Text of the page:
In this section, we’ll highlight additional benefits that will help you get everyone on board and reap the rewards of End-User education.
After being properly trained, End-Users are less frustrated and confused. When trained in all areas, the End-Users can use the technology they have to use to do their jobs, without getting stuck. This allows them to be far more productive and efficient at work. These IT End-User training classes not only teach skills, but serve as forums for the End-Users to connect the dots, making associations between and common practices within the IT areas. And, during some of these classes, End-Users are able to speak with IT professionals and share ideas with each other on how to use things more efficiently and solve problems that might be common across areas of IT, creating a fabric of understanding that is shared between areas – this is a great way to increase productivity.
Ultimately, the business experiences improved return on the software and/or hardware investments and a sense of trust in the business’s ability to evolve and model, while also keeping a balance for employee concerns and needs. And, this training of programs/utilities/equipment they use each day helps offset work performance gaps by giving employees knowledge they can apply, instantly. And, with End-Users knowing more about what they are using to do their work, the End-Users spend much less time reviewing a manual to find out how to get their work done.
When the trained employees connect with the practical benefits the skills they have learned, that help them in their work, there’s increased emotional buy-in and a fresh, founded understanding of the technology’s purpose. And, understanding the purpose of what s/he uses every day helps them respect the IT services/equipment they are using. Many businesses that kept their End-Users trained experienced value in this, when their employees had to stop working in one central office and work from home, due to stay-home rules within the pandemic that began in 2020. These trained employees operated with as much or more efficiency than they did working out of a central office. So, for these businesses, keeping their End-Users trained, allowed them to see almost no loss of productivity when they had to have all their employees working remotely, from their homes.
Furthermore, through End-User training, employees feel supported by the business and their resistance toward new technology is reduced. This results in a more technologically capable user base, which can help the business not only better forecast, successfully meeting strategic goals, but be prepared for any changes they need to make to take advantage of new opportunities.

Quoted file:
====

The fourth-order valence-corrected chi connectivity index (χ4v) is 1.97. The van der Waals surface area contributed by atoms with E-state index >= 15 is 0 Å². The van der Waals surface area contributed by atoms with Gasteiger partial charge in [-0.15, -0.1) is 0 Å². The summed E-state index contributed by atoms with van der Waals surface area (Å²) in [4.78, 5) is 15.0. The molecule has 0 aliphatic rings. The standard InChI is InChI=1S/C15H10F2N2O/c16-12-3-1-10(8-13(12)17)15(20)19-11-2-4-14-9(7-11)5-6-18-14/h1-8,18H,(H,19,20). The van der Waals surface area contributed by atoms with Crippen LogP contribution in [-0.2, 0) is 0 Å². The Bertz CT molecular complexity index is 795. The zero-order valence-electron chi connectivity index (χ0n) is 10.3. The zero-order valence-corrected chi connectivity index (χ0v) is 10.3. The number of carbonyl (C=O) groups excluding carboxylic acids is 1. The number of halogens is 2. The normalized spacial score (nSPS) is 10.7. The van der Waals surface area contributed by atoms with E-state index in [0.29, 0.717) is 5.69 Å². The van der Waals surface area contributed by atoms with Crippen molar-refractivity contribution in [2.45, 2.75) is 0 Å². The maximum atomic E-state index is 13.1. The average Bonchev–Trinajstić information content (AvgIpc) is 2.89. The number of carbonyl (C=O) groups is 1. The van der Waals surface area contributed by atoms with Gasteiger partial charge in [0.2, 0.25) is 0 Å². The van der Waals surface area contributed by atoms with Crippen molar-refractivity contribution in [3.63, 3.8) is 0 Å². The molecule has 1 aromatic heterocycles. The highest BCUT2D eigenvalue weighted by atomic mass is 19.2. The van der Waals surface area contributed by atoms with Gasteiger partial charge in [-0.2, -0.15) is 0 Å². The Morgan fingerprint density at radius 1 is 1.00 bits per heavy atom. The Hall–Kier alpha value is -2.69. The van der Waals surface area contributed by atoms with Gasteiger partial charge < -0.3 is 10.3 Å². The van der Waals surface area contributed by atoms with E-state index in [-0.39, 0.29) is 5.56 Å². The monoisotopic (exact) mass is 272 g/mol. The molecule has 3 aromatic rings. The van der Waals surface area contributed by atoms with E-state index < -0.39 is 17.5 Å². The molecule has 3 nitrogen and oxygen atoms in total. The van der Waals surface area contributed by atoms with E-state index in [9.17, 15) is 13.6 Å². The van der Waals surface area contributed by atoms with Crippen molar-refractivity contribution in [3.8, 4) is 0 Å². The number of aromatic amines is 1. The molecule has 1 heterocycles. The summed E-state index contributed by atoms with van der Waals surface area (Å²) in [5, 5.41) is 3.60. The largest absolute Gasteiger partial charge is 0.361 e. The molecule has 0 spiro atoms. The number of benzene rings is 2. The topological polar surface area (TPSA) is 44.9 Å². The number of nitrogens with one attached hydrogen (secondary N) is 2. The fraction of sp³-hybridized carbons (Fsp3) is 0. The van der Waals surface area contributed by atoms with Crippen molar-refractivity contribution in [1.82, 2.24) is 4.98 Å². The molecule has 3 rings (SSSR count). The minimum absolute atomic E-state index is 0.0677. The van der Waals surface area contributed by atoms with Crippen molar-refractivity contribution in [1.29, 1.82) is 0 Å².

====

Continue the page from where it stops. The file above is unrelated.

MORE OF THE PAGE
End-User compliance training is mandated by legislation, regulation, and/or policies. It exists to educate your End-Users on laws and regulations applicable to your city, state, country, or maybe even industry. As data privacy regulations and protection laws gain ground, it’s wise for companies to establish compliance training to ensure proper governance within a business. HIPAA and OSHA are two regulations where many businesses have to always remain in compliance, and require training on a regular basis.
Increased productivity, improved ROI, empowered employees, less resistance, reduced errors, and maintained compliance? Yes, this sounds nearly too good to be true, but is what End-User training does for businesses! And, you achieve all these End-User training benefits by knowing your business, your employees, your goals, and developing an End-User training approach that is sensitive to all of those needs.
Our recommendation is for you to outsource your End-User IT to a qualified MSP/MSSP. Using the MSP’s End-User Managed IT stacks, differences between End-User devices are minimized, and variables End-Users can affect are seriously reduced. This cuts the End-User training many times by more than 75%. The End-Users can focus on doing the work that is in their job description, and not having to worry about administration of their desktops, notebooks, printers, scanners, file sharing, etc. And, the MSP will also provide much of the still required IT End-User training at a fraction of the cost of having a professional IT training service train your End-Users.